In the final days of the World Cup, GlobalWebIndex re-surveyed members of its Real-Time Panels in the UK, USA and Brazil to understand how behaviors had evolved during the tournament and, in particular, to track how viewing habits, social media activities and sponsor recognition levels shifted between the group and knockout stages.
Here we drill down into one of these topics, analyzing which platforms were being used by social networkers at the start versus the end of the World Cup.
Overall, Facebook retained its position as the premier social network; it was being used by around 80% of the social audience in the US, UK and Brazil as the tournament drew to a close – more than twice the figure for second-placed Twitter.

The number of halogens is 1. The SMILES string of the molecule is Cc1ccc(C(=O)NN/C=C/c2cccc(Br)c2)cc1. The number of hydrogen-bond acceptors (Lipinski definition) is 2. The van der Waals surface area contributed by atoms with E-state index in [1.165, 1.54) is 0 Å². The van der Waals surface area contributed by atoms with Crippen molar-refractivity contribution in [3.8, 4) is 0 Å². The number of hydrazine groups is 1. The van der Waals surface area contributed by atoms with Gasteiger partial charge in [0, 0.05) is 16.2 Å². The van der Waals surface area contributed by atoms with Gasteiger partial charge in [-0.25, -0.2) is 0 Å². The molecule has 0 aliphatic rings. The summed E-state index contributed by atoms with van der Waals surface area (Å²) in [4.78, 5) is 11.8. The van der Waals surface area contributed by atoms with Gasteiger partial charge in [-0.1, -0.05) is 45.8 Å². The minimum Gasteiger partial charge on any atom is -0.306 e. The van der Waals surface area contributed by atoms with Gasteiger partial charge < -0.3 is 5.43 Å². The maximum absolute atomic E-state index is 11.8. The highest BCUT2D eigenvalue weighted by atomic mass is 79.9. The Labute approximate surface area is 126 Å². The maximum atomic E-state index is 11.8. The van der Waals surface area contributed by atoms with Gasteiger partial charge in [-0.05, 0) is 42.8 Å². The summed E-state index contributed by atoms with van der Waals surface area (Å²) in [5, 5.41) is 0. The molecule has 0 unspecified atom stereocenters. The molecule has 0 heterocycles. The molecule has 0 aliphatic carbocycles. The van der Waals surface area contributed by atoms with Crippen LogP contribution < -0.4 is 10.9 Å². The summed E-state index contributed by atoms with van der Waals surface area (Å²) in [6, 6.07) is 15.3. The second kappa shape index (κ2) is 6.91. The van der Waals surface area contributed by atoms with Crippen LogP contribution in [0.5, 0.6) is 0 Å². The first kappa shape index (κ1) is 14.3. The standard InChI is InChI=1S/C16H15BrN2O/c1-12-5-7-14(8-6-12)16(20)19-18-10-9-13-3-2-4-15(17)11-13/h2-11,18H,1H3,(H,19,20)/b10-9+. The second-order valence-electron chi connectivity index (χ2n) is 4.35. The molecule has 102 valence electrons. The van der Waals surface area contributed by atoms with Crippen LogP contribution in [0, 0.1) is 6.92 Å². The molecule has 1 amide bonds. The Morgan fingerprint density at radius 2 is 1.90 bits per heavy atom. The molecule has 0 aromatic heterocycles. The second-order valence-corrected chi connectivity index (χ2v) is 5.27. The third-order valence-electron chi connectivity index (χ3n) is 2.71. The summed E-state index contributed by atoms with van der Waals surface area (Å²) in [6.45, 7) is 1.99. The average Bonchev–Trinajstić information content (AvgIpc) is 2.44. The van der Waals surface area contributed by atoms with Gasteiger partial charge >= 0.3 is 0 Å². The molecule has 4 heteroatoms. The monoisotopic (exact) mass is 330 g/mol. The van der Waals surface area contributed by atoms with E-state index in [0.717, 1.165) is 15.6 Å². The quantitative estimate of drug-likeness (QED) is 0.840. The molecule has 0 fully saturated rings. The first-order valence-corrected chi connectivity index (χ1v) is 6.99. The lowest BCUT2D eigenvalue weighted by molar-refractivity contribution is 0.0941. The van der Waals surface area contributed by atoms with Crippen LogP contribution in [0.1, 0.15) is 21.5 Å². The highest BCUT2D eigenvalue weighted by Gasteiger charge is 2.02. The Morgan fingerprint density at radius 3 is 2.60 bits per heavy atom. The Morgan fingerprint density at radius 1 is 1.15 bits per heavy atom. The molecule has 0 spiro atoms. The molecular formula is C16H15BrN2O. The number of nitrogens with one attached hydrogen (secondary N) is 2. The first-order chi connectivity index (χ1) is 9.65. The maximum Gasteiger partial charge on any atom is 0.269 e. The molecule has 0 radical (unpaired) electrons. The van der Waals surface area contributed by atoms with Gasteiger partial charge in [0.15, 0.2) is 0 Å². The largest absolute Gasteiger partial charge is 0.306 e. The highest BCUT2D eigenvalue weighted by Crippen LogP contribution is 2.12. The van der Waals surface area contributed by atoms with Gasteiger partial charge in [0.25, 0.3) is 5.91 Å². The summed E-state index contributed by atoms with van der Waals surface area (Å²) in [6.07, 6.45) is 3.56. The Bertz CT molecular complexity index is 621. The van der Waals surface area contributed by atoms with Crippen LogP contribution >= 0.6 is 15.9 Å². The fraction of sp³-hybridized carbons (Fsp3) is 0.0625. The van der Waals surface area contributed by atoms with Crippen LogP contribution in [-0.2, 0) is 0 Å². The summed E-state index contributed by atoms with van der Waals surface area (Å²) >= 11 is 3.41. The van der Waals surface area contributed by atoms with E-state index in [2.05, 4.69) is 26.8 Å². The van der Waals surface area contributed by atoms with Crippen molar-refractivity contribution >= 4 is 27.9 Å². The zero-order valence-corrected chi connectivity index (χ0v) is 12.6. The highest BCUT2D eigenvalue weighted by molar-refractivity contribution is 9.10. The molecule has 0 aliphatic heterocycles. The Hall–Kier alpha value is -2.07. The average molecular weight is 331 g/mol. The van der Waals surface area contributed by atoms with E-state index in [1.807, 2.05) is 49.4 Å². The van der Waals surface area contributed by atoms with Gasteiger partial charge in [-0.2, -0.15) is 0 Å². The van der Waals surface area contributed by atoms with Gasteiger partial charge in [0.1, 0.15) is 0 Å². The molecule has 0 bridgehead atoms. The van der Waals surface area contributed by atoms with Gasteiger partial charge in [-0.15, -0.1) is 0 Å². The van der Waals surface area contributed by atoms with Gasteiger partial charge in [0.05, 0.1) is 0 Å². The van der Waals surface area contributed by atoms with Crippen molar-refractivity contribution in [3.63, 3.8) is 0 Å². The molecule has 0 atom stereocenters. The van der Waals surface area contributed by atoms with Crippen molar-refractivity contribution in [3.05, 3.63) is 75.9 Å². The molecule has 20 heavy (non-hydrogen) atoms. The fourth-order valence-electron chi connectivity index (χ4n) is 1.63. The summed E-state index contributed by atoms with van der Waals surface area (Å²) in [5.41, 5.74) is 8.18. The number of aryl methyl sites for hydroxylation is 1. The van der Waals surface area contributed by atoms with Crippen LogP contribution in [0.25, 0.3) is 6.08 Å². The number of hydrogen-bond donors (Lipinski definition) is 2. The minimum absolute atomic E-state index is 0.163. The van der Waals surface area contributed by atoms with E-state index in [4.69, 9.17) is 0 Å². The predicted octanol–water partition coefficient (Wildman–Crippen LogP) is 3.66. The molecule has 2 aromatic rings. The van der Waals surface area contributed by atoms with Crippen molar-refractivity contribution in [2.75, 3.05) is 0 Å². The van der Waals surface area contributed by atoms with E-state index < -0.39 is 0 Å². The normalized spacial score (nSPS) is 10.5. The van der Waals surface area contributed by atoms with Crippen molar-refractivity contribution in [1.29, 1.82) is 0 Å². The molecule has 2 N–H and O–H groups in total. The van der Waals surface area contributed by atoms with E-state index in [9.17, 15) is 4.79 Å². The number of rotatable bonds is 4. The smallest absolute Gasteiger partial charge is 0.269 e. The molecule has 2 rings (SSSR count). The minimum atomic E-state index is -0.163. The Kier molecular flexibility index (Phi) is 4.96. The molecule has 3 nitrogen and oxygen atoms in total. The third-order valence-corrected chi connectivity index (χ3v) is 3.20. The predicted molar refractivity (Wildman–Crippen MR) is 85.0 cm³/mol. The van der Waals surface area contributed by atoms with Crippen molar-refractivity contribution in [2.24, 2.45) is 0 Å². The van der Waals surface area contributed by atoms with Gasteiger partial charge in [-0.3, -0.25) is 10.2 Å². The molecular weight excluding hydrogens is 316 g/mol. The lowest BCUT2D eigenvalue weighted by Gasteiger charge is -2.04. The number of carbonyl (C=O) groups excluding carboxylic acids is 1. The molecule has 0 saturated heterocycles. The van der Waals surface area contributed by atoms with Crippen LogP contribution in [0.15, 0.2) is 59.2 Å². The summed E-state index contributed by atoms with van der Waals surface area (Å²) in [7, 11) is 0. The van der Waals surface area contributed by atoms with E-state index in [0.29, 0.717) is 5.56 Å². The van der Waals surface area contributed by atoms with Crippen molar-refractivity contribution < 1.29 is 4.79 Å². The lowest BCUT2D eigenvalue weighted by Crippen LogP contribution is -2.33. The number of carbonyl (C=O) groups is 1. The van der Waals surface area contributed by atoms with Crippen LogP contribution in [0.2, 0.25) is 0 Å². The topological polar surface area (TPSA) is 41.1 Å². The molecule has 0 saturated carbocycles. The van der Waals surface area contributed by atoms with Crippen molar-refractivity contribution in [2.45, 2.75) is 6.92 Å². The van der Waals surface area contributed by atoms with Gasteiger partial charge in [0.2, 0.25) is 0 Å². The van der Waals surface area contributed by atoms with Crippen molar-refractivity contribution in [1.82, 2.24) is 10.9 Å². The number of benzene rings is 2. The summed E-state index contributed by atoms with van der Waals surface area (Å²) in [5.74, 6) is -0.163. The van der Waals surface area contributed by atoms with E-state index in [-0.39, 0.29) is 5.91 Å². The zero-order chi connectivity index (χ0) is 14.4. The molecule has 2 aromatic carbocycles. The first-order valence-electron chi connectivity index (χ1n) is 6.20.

Further down the list, WhatsApp rose from fifth place at the start to third by the end, having overtaken both Google+ and Instagram. But while WhatsApp was only a minor destination inside the UK and US, it enjoyed a very strong level of engagement in Brazil – indicating once again how important this purchase was for Facebook in terms of the coverage it provides in fast-growth markets.
Across the board, it’s clear that engagement levels dipped as the tournament progressed. As we’ll be exploring in our World Cup trends released this week, this is one of many areas where we saw the impact of a team being knocked out of the competition; as that happened, behaviors shifted in each of the three countries surveyed. In this instance, it dampened enthusiasm levels for posting on social networks – hardly surprising given that goals were one of the most popular talking points for members of our Real-Time Panels.